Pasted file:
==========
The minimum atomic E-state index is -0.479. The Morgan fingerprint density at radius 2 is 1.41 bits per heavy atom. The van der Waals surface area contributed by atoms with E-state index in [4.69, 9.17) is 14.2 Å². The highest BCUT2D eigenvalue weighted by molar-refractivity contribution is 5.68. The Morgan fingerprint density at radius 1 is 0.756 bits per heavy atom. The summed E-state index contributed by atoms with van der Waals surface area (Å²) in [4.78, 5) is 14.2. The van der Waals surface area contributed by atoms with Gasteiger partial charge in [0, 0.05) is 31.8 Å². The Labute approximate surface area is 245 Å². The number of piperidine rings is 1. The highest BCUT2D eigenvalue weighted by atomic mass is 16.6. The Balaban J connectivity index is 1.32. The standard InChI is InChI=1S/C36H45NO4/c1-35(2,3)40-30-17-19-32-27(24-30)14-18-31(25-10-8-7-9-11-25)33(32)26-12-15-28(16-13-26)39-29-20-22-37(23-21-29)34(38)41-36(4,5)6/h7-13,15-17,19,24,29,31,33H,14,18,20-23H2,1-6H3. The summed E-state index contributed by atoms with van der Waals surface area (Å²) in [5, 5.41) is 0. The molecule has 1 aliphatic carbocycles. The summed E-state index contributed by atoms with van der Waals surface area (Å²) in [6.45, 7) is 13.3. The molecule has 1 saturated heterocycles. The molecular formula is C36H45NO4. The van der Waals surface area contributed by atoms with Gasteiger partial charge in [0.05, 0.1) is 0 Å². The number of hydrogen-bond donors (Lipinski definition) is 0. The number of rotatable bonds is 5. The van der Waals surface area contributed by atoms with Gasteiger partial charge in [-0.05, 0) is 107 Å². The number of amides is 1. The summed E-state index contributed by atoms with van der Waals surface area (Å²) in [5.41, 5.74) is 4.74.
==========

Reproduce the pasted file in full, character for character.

The minimum atomic E-state index is -0.479. The Morgan fingerprint density at radius 2 is 1.41 bits per heavy atom. The van der Waals surface area contributed by atoms with E-state index in [4.69, 9.17) is 14.2 Å². The highest BCUT2D eigenvalue weighted by molar-refractivity contribution is 5.68. The Morgan fingerprint density at radius 1 is 0.756 bits per heavy atom. The summed E-state index contributed by atoms with van der Waals surface area (Å²) in [4.78, 5) is 14.2. The van der Waals surface area contributed by atoms with Gasteiger partial charge in [0, 0.05) is 31.8 Å². The Labute approximate surface area is 245 Å². The number of piperidine rings is 1. The highest BCUT2D eigenvalue weighted by atomic mass is 16.6. The Balaban J connectivity index is 1.32. The standard InChI is InChI=1S/C36H45NO4/c1-35(2,3)40-30-17-19-32-27(24-30)14-18-31(25-10-8-7-9-11-25)33(32)26-12-15-28(16-13-26)39-29-20-22-37(23-21-29)34(38)41-36(4,5)6/h7-13,15-17,19,24,29,31,33H,14,18,20-23H2,1-6H3. The summed E-state index contributed by atoms with van der Waals surface area (Å²) in [5, 5.41) is 0. The molecule has 1 aliphatic carbocycles. The summed E-state index contributed by atoms with van der Waals surface area (Å²) in [6.45, 7) is 13.3. The molecule has 1 saturated heterocycles. The molecular formula is C36H45NO4. The van der Waals surface area contributed by atoms with Gasteiger partial charge in [0.05, 0.1) is 0 Å². The number of hydrogen-bond donors (Lipinski definition) is 0. The number of rotatable bonds is 5. The van der Waals surface area contributed by atoms with Gasteiger partial charge in [-0.05, 0) is 107 Å². The number of amides is 1. The summed E-state index contributed by atoms with van der Waals surface area (Å²) in [5.41, 5.74) is 4.74.